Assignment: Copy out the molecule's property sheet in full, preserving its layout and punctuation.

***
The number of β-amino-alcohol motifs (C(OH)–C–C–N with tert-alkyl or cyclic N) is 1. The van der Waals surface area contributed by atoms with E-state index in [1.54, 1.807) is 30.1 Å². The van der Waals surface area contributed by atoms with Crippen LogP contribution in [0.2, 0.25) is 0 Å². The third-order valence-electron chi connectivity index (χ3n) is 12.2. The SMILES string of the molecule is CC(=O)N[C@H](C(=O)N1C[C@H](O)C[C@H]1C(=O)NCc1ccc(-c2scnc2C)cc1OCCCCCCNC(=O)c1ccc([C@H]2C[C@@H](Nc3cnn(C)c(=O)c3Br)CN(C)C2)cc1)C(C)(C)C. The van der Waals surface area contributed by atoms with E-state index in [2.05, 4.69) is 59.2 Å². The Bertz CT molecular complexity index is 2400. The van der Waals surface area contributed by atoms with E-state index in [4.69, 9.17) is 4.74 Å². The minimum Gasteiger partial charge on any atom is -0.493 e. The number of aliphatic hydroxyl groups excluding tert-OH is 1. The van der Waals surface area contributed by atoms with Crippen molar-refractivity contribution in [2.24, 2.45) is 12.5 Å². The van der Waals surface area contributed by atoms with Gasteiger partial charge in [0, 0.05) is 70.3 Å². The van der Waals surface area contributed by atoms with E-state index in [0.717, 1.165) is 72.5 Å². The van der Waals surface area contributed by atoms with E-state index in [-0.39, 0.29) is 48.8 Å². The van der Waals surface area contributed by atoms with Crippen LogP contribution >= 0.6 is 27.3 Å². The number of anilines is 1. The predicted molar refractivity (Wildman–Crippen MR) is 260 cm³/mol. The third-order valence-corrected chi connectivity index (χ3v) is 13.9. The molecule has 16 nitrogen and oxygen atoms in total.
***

The number of β-amino-alcohol motifs (C(OH)–C–C–N with tert-alkyl or cyclic N) is 1. The van der Waals surface area contributed by atoms with E-state index in [1.54, 1.807) is 30.1 Å². The van der Waals surface area contributed by atoms with Crippen LogP contribution in [0.2, 0.25) is 0 Å². The third-order valence-electron chi connectivity index (χ3n) is 12.2. The SMILES string of the molecule is CC(=O)N[C@H](C(=O)N1C[C@H](O)C[C@H]1C(=O)NCc1ccc(-c2scnc2C)cc1OCCCCCCNC(=O)c1ccc([C@H]2C[C@@H](Nc3cnn(C)c(=O)c3Br)CN(C)C2)cc1)C(C)(C)C. The van der Waals surface area contributed by atoms with E-state index in [2.05, 4.69) is 59.2 Å². The Bertz CT molecular complexity index is 2400. The van der Waals surface area contributed by atoms with E-state index in [4.69, 9.17) is 4.74 Å². The minimum Gasteiger partial charge on any atom is -0.493 e. The number of aliphatic hydroxyl groups excluding tert-OH is 1. The van der Waals surface area contributed by atoms with Crippen molar-refractivity contribution in [2.24, 2.45) is 12.5 Å². The van der Waals surface area contributed by atoms with Gasteiger partial charge in [0, 0.05) is 70.3 Å². The van der Waals surface area contributed by atoms with E-state index in [0.717, 1.165) is 72.5 Å². The van der Waals surface area contributed by atoms with E-state index in [-0.39, 0.29) is 48.8 Å². The van der Waals surface area contributed by atoms with Crippen LogP contribution >= 0.6 is 27.3 Å². The number of anilines is 1. The predicted molar refractivity (Wildman–Crippen MR) is 260 cm³/mol. The third-order valence-corrected chi connectivity index (χ3v) is 13.9. The molecule has 16 nitrogen and oxygen atoms in total.